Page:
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Elizabeth City
Tuesday, March 2, 2021

People are boycotting Publix because a member of its founding family gave $300,000 to the Trump rally that led to the January 6 Capitol riots

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Trump supporters gather outside the U.S. Capitol building following a “Stop the Steal” rally on January 06, 2021 in Washington, DC.

Spencer Platt/Getty Images


  • People are boycotting Publix after heiress Julie Jenkins Fancelli was unmasked as a top donor to the January 6 Trump rally.
  • Fancelli is not a Publix employee but is set to inherit from the $8.8 billion founding family’s fortune.
  • Fancelli contributed most of the roughly $500,000 total raised for the “Stop the Steal” rally, the WSJ reported.
  • Visit the Business section of Insider for more stories.

People are calling for a boycott of Publix after the Wall Street Journal unmasked an heiress to the Southern grocery empire as the top donor to the Trump rally that led to the Capitol riots on January 6.

Julie Jenkins Fancelli, an heiress to the Publix founding family’s nearly $9 billion fortune, has previously donated millions to Republican causes and candidates. On January 30, the WSJ reported Fancelli as having contributed $300,000 out of the roughly $500,000 total raised for Trump’s now-infamous “Stop the Steal” rally.

Publix has a dedicated fanbase, but Fancelli’s contribution to the rally was the last straw for many loyal customers, The Guardian reported Monday. On Monday, the hashtag #BoycottPublix was trending on Twitter, with many users expressing outrage and claiming betrayal over Fancelli’s donation.

—Bob south florida water man (@WaterDean) February 15, 2021

—Jordan Knash 🌊🌊🌊⚖️#ShutItDown (@JordanKnash) February 15, 2021

—Neri Beats (@NeriBeats) February 15, 2021

Fancelli’s donation was facilitated by far-right conspiracy theorist Alex Jones, who himself donated $50,000 to the rally that led to the deaths of five people, the Journal reported.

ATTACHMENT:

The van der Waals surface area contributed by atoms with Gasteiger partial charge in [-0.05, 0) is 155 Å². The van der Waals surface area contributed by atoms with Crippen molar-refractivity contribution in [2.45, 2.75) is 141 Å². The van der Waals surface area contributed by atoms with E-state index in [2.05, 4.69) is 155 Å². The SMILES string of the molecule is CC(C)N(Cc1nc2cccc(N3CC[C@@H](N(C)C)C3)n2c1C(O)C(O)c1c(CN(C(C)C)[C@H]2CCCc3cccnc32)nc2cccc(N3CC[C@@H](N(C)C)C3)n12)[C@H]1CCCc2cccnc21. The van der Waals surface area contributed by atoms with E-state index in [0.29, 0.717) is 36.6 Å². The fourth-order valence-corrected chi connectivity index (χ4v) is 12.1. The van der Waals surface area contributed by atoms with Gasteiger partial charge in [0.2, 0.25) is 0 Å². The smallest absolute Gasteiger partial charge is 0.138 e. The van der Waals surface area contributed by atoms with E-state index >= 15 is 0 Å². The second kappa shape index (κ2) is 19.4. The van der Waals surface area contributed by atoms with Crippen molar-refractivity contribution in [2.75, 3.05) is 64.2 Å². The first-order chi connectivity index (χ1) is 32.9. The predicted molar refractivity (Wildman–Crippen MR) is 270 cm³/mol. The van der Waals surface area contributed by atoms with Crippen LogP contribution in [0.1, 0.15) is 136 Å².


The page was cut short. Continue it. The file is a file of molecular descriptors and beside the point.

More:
After the riots, corporations raced to cut ties with former president Trump and to end donations to political candidates that supported Trump’s attempt to overturn the election.

After the publication of the WSJ article, Publix rapidly distanced itself from Fancelli in a Twitter statement, and said it did not employ her.

—Publix (@Publix) January 31, 2021

Fancelli is still president of the George Jenkins Foundation, Inc., Publix founder George Jenkins’s charity, which is not affiliated with the grocery chain. Since posting the statement on January 30, the Publix Twitter account — which previously posted around once a day — has been uncharacteristically silent.

This isn’t the first time Publix has courted controversy over its political donations. It came under fire after Florida Gov. Ron DeSantis awarded the chain an exclusive vaccine distribution contract. This followed the Publix PAC donating $100,000 donation to his campaign — a spokeswoman for DeSantis said any implication that the contract was a reward for the donation was “baseless and ridiculous,” per the Lakeland Ledger.

Leaders from predominantly Black communities throughout the state also criticized the contract, saying it deprived many Black Floridians of the chance to get vaccinated.

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